India's grain mountain grows despite push for exports

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A dumper unloads wheat as a crane loads onto a cargo ship at the Mundra port in Gujarat September 24, 2012. (Reuters) A dumper unloads wheat as a crane loads onto a cargo ship at the Mundra port in Gujarat September 24, 2012. (Reuters)
SummaryIndian farmers will begin to harvest sixth consecutive wheat crop expected to exceed demand.

small fraction of the global trade of 140 million tonnes, shipments from the South Asian nation have already helped ease tight supply of lower quality grains.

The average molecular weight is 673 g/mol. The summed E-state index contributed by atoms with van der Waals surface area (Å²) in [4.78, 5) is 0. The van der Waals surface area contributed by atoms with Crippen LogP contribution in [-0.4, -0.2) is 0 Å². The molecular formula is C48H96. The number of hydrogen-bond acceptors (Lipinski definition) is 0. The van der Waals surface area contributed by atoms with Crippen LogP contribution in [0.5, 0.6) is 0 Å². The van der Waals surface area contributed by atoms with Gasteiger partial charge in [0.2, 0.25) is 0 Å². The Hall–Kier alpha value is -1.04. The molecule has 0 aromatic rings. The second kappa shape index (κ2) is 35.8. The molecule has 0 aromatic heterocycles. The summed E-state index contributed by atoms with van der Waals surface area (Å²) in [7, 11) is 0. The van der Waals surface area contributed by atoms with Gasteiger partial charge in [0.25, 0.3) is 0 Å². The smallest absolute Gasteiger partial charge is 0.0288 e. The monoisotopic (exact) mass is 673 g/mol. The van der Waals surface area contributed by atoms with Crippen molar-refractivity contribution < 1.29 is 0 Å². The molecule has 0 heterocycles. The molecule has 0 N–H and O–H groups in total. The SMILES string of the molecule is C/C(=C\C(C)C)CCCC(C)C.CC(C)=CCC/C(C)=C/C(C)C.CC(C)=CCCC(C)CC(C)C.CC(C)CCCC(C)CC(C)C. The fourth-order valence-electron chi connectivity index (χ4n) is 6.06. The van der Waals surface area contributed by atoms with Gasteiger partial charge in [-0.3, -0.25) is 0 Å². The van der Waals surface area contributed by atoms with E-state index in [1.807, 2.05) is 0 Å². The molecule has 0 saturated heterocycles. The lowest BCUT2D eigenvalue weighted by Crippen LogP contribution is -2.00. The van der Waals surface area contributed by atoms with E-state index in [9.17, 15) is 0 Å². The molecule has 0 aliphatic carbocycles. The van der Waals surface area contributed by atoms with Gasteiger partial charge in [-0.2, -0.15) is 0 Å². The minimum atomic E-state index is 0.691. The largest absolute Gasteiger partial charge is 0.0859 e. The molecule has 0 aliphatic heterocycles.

The latest tender for Indian government wheat was awarded at $312 per tonne. Australian supplies, which are higher quality varieties, typically cost $20-40 per tonne more, traders said.

India has little competition right now for its wheat, which is bought by Thailand, South Korea and Taiwan as animal feed while some southeast Asia countries blend it with milling wheat to bring the cost down.

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